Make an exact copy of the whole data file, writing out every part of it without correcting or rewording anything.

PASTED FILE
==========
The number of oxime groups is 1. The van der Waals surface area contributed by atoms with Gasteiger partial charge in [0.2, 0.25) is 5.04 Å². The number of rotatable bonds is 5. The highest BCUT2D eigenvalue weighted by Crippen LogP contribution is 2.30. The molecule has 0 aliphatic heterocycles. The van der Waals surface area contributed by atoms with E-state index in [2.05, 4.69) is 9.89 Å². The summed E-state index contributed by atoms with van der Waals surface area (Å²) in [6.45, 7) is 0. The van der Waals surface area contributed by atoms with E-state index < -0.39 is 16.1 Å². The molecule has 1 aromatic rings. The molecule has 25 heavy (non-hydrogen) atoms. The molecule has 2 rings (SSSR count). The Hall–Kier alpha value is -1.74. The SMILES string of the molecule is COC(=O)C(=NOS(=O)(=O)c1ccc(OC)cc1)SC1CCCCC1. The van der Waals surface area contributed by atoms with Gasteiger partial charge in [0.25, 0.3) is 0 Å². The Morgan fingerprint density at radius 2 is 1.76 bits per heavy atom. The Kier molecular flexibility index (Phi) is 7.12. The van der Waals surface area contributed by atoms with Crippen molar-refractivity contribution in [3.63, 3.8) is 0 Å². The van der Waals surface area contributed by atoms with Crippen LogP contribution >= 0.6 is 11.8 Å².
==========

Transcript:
The number of oxime groups is 1. The van der Waals surface area contributed by atoms with Gasteiger partial charge in [0.2, 0.25) is 5.04 Å². The number of rotatable bonds is 5. The highest BCUT2D eigenvalue weighted by Crippen LogP contribution is 2.30. The molecule has 0 aliphatic heterocycles. The van der Waals surface area contributed by atoms with E-state index in [2.05, 4.69) is 9.89 Å². The summed E-state index contributed by atoms with van der Waals surface area (Å²) in [6.45, 7) is 0. The van der Waals surface area contributed by atoms with E-state index < -0.39 is 16.1 Å². The molecule has 1 aromatic rings. The molecule has 25 heavy (non-hydrogen) atoms. The molecule has 2 rings (SSSR count). The Hall–Kier alpha value is -1.74. The SMILES string of the molecule is COC(=O)C(=NOS(=O)(=O)c1ccc(OC)cc1)SC1CCCCC1. The van der Waals surface area contributed by atoms with Gasteiger partial charge in [0.25, 0.3) is 0 Å². The Morgan fingerprint density at radius 2 is 1.76 bits per heavy atom. The Kier molecular flexibility index (Phi) is 7.12. The van der Waals surface area contributed by atoms with Crippen molar-refractivity contribution in [3.63, 3.8) is 0 Å². The van der Waals surface area contributed by atoms with Crippen LogP contribution >= 0.6 is 11.8 Å².